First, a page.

Rutger Zuydervelt * Associated Sine Tone Services



Blink with your eyes and you have probably missed at least one new release by Rutger Zuydervelt (or his alter ego Machinefabriek). It’s virtually impossible to keep track, and it’s also unbelievable how he manages to come up with so many releases and maintain such high quality.

When he uses his own name and not his alias, it often concerns a score for a play, a dance production, or a movie. Such is the case with Banzo (Music For A Film By Margarida Cardoso).
Banzo is a movie about a group of workers on a tropical island, who are “plagued by a mysterious affliction called banzo, also known as slave nostalgia. Those affected feel an intense homesickness, fall into apathy, lose the strength to live, and eventually die.” (Read more in the synopsis).

Zuydervelt’s score effectively reflects the mysteriousness and the ‘oppressive atmosphere of the isolated tropical island’, as demonstrated in this trailer:

Even if the movie itself is over 2 hours long, the score presented here is only 35 minutes, divided into nine short pieces. The music is Zuydervelt at his darkest, and also most minimalist. It’s definitely ‘dark’ – but without the usual ‘dark ambient characteristics’.
This album stands strong without having seen the movie it was created for, simply because its haunting atmosphere is a pleasure to listen to.

Associated Sine Tone Services


The Associated Sine Tone Services shows a different – more playful – side of Rutger Zuydervelt, and also of his fondness for collaborations. ASTS is a ‘conceptual collaboration between analog oscillator wielders’ Jeremy Young, Nicolas Bernier (both from Montreal, Canada), and Rutger Zuydervelt.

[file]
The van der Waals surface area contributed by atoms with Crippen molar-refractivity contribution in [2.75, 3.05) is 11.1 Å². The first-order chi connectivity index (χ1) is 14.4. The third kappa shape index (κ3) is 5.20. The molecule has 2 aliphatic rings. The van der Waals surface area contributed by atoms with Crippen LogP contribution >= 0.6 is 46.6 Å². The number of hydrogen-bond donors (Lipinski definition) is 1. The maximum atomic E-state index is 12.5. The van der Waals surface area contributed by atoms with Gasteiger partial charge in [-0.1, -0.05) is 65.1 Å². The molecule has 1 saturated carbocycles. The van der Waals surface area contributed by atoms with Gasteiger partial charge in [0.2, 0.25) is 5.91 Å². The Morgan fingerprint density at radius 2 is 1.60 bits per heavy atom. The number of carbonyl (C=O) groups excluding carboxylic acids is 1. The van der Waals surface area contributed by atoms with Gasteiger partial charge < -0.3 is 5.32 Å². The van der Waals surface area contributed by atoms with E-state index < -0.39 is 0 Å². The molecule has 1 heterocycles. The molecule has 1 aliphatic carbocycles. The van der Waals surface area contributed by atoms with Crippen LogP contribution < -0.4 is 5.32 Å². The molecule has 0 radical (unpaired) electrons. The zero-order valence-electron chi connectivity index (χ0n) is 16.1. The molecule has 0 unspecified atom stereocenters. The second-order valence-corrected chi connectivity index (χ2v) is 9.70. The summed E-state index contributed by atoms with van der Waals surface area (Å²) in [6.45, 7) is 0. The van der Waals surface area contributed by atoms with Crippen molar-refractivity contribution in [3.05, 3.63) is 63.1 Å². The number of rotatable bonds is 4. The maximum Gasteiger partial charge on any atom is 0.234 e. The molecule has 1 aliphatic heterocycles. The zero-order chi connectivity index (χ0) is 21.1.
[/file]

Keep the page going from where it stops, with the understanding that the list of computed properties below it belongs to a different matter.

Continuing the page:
As the title already implies, this music is generated using sine wave oscillators, combined with electronic filters, stacks, and (a lot of) processing. It is experimental electronic music – but it is surprisingly accessible.
As it says in the liner notes: “This is music, over sound design, contrary to what listeners might expect from an album entirely built from sine waves and the analog fidelity of vintage studio tools.”

The whole album also breathes a nice nostalgic atmosphere, as if it could have been the soundtrack for a 50’s science fiction movie. But it sounds many, many times better now than it did then.

Associated Sine Tone Services will be released on July, 30, but can already be pre-ordered. For those that want to order the physical CD, please note that it can be pre-ordered from Flag Day Recordings in the US, or from SoundOhm in the EU.

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